If your title is published in November 2010 or later, the publication date will match the physical version. If it is a backlist title, the publication date will match the date of the ‘ebook file loaded’ stage on the editorial and production page.
WHAT WILL BE THE PRICE OF MY EBOOK?
Our standard pricing, irrespective of page extent, is;
USA & Canada - $9.99
UK - £6.99
Europe – 7.99 Euros
These can vary. When customers search for titles in some foreign markets, for example Amazon UK, the list price they see will include the Value Added Tax required for eBook sales in that country. This means that if we set the GBP and EUR prices as 1.49, customers shopping via Amazon UK, France, Germany, etc. would be paying 1.53 including VAT (this price would apply in countries where Amazon does not add a $2 surcharge).
On childrens' fiction, our standard pricing is lower;
As of November 2011 new authors can choose their own price, with a minimum of £2.99/$4.95. (We have a lower price still of £1.99/$2.95 on some short series of titles, the Made Easy series, Pagan Portals, etc). Well before the cover has been designed and approved and before the titles has been scheduled, please post your request your choice of ebook price on the Author Forum in the Editorial section with detail title ISBN and new eISBN. We can not offer that retrospectively yet. Prices have to end in .99 cents or .99 pennies - iBookstores will not accept an ebook that is priced otherwise. The ebook price we set at publication cannot be changed and will be kept until we review it at 500 copies, because that is when the next publicity effort kicks in.
As of end 2011 ebooks account for about 20% of sales in publishing generally. Few doubt it's going to be over 50% within two or three years. Most think that by 2020 digital sales will account for 80%+, with the new generation coming up through school more used to reading on screens of one kind or another than paper. The implications for authors and publishers are huge. The big publishers are keeping most ebook prices close to print prices.
Bringing it out at a lower price does not in itself guarantee any sales. Readers still have to find it on the internet. It does mean though that they are far more likely to buy it on impulse, particularly if there are good reviews. And if they like it, they may recommend it. You still make about twice the royalty on a $5 ebook at 50% (after retail discount income probably $4, so $2) than on a $20 print book at 10% (nearer $1, after shop discounts).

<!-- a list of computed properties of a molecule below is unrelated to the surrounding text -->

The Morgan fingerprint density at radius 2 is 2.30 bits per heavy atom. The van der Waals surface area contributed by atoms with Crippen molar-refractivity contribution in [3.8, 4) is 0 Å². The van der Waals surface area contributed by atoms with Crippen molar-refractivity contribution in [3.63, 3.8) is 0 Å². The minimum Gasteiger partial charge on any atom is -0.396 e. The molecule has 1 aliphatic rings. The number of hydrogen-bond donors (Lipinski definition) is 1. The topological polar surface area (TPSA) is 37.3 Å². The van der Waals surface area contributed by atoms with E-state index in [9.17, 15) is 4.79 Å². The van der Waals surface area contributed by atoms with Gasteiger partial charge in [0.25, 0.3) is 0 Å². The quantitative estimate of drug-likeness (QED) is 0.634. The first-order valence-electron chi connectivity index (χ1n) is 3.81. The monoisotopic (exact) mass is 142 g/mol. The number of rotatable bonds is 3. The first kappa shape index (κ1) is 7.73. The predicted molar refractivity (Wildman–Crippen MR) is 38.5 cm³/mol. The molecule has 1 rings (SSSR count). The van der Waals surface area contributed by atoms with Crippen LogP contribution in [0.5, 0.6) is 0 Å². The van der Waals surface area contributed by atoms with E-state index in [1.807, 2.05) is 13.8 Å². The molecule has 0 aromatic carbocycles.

Our partners may run temporary promotions to have your title promoted at $.99. As a long-term set price, we can not get down to the $0.99/$1.99 kind of level. That doesn't cover the costs we're charged on for the distributor's cost and the cost of uploading the files to the different retail databases. Also, they are often associated with shoddy formatting.
The sweet spot for ebook pricing, balancing sales aagainst margin, is generally reckoned to be in the $4-$8 range; http://www.digitalbookworld.com/2013/the-ebook-pricing-sweet-spot/
1. Please note that the retail trade are not keen on these low priced titles as it affects the percentage of sales that are generated through the trade. Some retail accounts and trade distributors may penalise ebooks priced this way, or refuse to offer them at all. We can not get into discussions about which, and what effect that might have, it's too variable.
2. Most titles, particularly in non-fiction, have a fairly clearly defined market. People buy them because they want to know more about that subject, not for an impulse read. An ebook priced at $10 is still competetive, and can give you around five times as much royalty income as an equivalent print book. So by cheapenning the price you may just be missing out on a financial opportunity.
It is going to take a few years for ebook pricing to settle down. Check out for instance this post, 3 January 2011; http://ireaderreview.com/2010/12/31/the-race-to-zero-6-94-and-2-18-are-the-new-9-99/